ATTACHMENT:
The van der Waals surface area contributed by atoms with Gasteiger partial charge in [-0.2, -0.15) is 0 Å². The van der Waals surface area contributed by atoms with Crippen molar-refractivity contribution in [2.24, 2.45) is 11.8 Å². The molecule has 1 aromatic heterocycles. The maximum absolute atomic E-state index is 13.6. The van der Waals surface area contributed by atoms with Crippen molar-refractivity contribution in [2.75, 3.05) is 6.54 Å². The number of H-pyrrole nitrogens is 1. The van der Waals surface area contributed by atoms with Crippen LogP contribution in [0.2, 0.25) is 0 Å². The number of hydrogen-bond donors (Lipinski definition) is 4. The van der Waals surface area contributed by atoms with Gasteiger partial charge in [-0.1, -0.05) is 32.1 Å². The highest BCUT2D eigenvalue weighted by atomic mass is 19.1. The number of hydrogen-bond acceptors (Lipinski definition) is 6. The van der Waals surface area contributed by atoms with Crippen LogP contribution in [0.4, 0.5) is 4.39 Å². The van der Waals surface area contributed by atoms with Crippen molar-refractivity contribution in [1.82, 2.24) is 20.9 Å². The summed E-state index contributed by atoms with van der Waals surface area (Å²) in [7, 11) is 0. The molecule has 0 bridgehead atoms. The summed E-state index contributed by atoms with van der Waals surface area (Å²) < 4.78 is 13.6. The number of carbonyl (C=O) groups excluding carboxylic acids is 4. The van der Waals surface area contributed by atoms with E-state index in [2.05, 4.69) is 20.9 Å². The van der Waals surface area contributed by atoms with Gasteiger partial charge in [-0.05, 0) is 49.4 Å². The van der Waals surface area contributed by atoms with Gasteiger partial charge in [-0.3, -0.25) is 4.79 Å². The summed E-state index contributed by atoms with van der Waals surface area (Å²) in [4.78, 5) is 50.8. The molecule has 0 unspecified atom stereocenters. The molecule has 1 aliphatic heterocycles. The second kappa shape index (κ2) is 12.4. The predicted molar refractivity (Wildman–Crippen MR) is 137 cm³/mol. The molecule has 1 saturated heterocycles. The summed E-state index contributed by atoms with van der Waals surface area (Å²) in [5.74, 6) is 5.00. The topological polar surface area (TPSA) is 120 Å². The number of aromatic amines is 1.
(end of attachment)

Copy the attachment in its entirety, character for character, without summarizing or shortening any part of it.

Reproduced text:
The van der Waals surface area contributed by atoms with Gasteiger partial charge in [-0.2, -0.15) is 0 Å². The van der Waals surface area contributed by atoms with Crippen molar-refractivity contribution in [2.24, 2.45) is 11.8 Å². The molecule has 1 aromatic heterocycles. The maximum absolute atomic E-state index is 13.6. The van der Waals surface area contributed by atoms with Crippen molar-refractivity contribution in [2.75, 3.05) is 6.54 Å². The number of H-pyrrole nitrogens is 1. The van der Waals surface area contributed by atoms with Crippen LogP contribution in [0.2, 0.25) is 0 Å². The number of hydrogen-bond donors (Lipinski definition) is 4. The van der Waals surface area contributed by atoms with Gasteiger partial charge in [-0.1, -0.05) is 32.1 Å². The highest BCUT2D eigenvalue weighted by atomic mass is 19.1. The number of hydrogen-bond acceptors (Lipinski definition) is 6. The van der Waals surface area contributed by atoms with Crippen LogP contribution in [0.4, 0.5) is 4.39 Å². The van der Waals surface area contributed by atoms with Crippen molar-refractivity contribution in [1.82, 2.24) is 20.9 Å². The summed E-state index contributed by atoms with van der Waals surface area (Å²) in [7, 11) is 0. The molecule has 0 bridgehead atoms. The summed E-state index contributed by atoms with van der Waals surface area (Å²) < 4.78 is 13.6. The number of carbonyl (C=O) groups excluding carboxylic acids is 4. The van der Waals surface area contributed by atoms with E-state index in [2.05, 4.69) is 20.9 Å². The van der Waals surface area contributed by atoms with Gasteiger partial charge in [-0.05, 0) is 49.4 Å². The van der Waals surface area contributed by atoms with Gasteiger partial charge in [-0.3, -0.25) is 4.79 Å². The summed E-state index contributed by atoms with van der Waals surface area (Å²) in [4.78, 5) is 50.8. The molecule has 0 unspecified atom stereocenters. The molecule has 1 aliphatic heterocycles. The second kappa shape index (κ2) is 12.4. The predicted molar refractivity (Wildman–Crippen MR) is 137 cm³/mol. The molecule has 1 saturated heterocycles. The summed E-state index contributed by atoms with van der Waals surface area (Å²) in [5.74, 6) is 5.00. The topological polar surface area (TPSA) is 120 Å². The number of aromatic amines is 1.